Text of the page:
But, the news from the U.K. is not all jolly for U.S. startups looking to test out the London market. “I expect it will make it more difficult to grow from the UK to the rest of Europe.” Those are the words of Michael Mandell, founder and CEO of CompStak. He brings up one of the reasons that companies are expected to leave British soil. Currently, workers in London can trade and travel with other E.U. countries almost seamlessly. After the British government enacts article 50 of the Lisbon Treaty and formalizes their split with Brussel things won’t be so easy.
I had a long talk with Phil Russo, founding partner of MetaProp Advisors, the consulting side of MetaProp NYC. He was in the process of writing a great blog post about the repercussions of Britain’s vote so he had quite a bit to say. Mostly, he echoed the other founders’ sentiment that any downturn in the U.K’s real estate market would “allow perhaps the greatest quality of RE tech to come to the fore, which is the reduction of cost for real estate owners in the face of unexpected economic downturns.”
He had a lot more to say, particularly about protectionism as a response to globalization, something that the “leave” camp very much stands for. “I think the idea that we can make it like our fathers’ or our grandfathers’ generation did is a receding dream”. He added, “Governments that are trying to maintain the working class, whether they be in the U.K., Europe or the U.S., are starting to see that it is difficult to reclaim industrial revolution jobs. It may be to everyone’s benefit to use technology to create new and better jobs that, while they have different demands, possibly offer a better future for the next generations going into the employment market.”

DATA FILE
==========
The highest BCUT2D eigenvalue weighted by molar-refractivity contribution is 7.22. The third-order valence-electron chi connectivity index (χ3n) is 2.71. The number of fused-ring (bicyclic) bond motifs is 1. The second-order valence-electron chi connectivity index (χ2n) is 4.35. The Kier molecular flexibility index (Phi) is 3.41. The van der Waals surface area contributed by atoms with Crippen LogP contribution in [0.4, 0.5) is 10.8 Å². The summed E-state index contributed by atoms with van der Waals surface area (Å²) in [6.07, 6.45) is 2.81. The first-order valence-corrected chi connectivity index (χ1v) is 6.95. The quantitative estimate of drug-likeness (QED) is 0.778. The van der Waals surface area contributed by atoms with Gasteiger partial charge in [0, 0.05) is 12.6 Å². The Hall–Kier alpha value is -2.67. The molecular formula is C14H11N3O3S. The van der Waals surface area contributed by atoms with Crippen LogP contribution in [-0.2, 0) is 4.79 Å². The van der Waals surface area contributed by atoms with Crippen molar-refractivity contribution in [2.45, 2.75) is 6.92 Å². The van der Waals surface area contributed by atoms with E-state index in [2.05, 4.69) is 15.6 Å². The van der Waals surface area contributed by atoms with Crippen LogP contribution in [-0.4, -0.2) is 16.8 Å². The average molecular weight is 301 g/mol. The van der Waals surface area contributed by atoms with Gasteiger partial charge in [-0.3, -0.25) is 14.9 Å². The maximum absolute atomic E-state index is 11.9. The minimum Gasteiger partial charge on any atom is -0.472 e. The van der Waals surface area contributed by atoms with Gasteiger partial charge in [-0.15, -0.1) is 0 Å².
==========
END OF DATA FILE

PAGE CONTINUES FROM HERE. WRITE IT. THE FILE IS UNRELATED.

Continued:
Putting up barriers to try to maintain the status quo goes against everything that technologists are working toward. The same anger that gets channeled at politicians from losing jobs to cheaper labor forces also gets directed at automation. In my mind, both globalization and automation are inevitable and should be adapted to, not vilified.
For now, Britain’s immediate future is murky. But, it is still regarded as one of the world’s main drivers of innovation and commerce. That is a core competency that is not likely to erode, no matter what the political situation may be. The same factors that helped the U.K. get to where it is in the global economy (education, fair taxation, open trade policies and a supportive business climate) are exactly the things that will grow global growth as a whole.
Fear of the unknown, or xenophobia as it is referred to in the psychiatric community, is indeed human nature, but it is not generally a constructive response. Instead, we should do our best to find out what we can and then continue on our paths, unemotionally.
Brandon Weber from Hightower didn’t seem fazed by the questions that still surround his company’s future in the United Kingdom. “We’re still as bullish as we’ve been on the UK. BREXIT doesn’t change that for us.” His optimism may be unfounded, but in my mind, the worst decision in the face of change is often inaction. Tech companies with London on their horizon should push ahead. Tomorrow’s Britain will not be the same as today’s, but it will still have more in common with the U.K. that we all know than not.